But when phenomena don’t conform to this compositional model, we find them hard to understand. Take something as simple as a smiling baby: it is difficult, perhaps impossible, to explain a baby’s beaming smile by looking at the behaviour of the constituent atoms of the child in question, let alone in terms of its subatomic particles such as gluons, neutrinos and electrons. It would be better to resort to developmental psychology, or even a narrative account (‘The father smiled at the baby, and the baby smiled back’). Perhaps a kind of fundamental transformation has occurred, producing some new feature or object that can’t be reduced to its parts.

The notion of emergence can help us to see what’s going on here. While atomism is all about burrowing down to basic building blocks, emergence looks upward and outward, to ask whether strange new phenomena might pop out when things get sufficiently large or complex. [Continue reading…]

Anthropocene vs Meghalayan: Why geologists are fighting over whether humans are a force of nature

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Many scientists believe it is impossible to ignore the human impact on the planet when defining the geological age we live in today.

By Mark Maslin, UCL and Simon Lewis, UCL

The Earth discovered it was living in a new slice of time called the Meghalayan Age in July 2018. But the announcement by the International Union of Geological Sciences (IUGS) confused and angered scientists all around the world.

In the 21st century, it claimed, we are still officially living in the Holocene Epoch, the warm period that began 11,700 years ago after the last ice age. But not only that: within the Holocene, we are also living in this new age – the Meghalayan – and it began 4,250 years ago.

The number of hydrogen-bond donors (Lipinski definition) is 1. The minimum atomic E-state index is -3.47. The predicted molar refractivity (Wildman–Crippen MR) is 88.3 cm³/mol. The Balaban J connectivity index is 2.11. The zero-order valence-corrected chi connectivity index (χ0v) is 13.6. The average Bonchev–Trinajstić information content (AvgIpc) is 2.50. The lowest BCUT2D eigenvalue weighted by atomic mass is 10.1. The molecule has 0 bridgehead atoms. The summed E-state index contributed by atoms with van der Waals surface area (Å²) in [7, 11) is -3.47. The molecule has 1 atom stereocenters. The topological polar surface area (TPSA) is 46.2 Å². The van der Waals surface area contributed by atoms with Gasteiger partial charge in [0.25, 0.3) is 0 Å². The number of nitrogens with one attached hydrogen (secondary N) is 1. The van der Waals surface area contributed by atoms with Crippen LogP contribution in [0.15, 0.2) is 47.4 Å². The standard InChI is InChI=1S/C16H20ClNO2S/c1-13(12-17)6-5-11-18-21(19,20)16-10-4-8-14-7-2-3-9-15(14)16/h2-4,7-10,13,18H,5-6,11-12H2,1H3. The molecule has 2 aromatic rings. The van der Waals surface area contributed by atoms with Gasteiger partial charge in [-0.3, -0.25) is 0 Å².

Over the past decade, more and more scientists have agreed that human impact on Earth is so significant that we have entered a completely new geological phase, called the Anthropocene, including a group convened to agree a formal definition. The world of science was expecting an official announcement acknowledging this Anthropocene Epoch, not the unheard-of Meghalayan Age. It was so unexpected it turned up zero hits on Google when first reported. So what’s going on?

[Read more…]

Geoffrey West: What is complexity in the cosmos?


Steven Weinberg: Is mathematics invented or discovered?


Roger Penrose: Is mathematics invented or discovered?


Stephen Wolfram: Is mathematics invented or discovered?


Science and the Loss of Confidence Project

Dalmeet Singh Chawla writes:

In September 2016, the psychologist Dana Carney came forward with a confession: She no longer believed the findings of a high-profile study she co-authored in 2010 to be true. The study was about “power-posing” — a theory suggesting that powerful stances can psychologically and physiologically help one when under high-pressure situations. Carney’s co-author, Amy Cuddy, a psychologist at Harvard University, had earned much fame from power poses, and her 2012 TED talk on the topic is the second most watched talk of all time.

Carney, now based at the University of California, Berkeley, had, however, changed her mind. “I do not believe that ‘power pose’ effects are real,” she wrote on her website in 2016. The reason, she added, was that “since early 2015 the evidence has been mounting suggesting there is unlikely any embodied effect of nonverbal expansiveness.” Other researchers, it turned out, could not replicate the power pose results, and withering scrutiny of the Carney and Cuddy study by fellow scientists mounted.

Carney’s assertions and Cuddy’s responses were widely covered in the media. (Earlier this year, Forbes reported that Cuddy had successfully refuted criticism of the power-posing study.) And despite her own eventual refutation of the findings, Carney did not believe the original paper warranted a full retraction, because it “was conducted in good faith based on phenomena thought to be true at the time,” she told the research integrity blog Retraction Watch. [Continue reading…]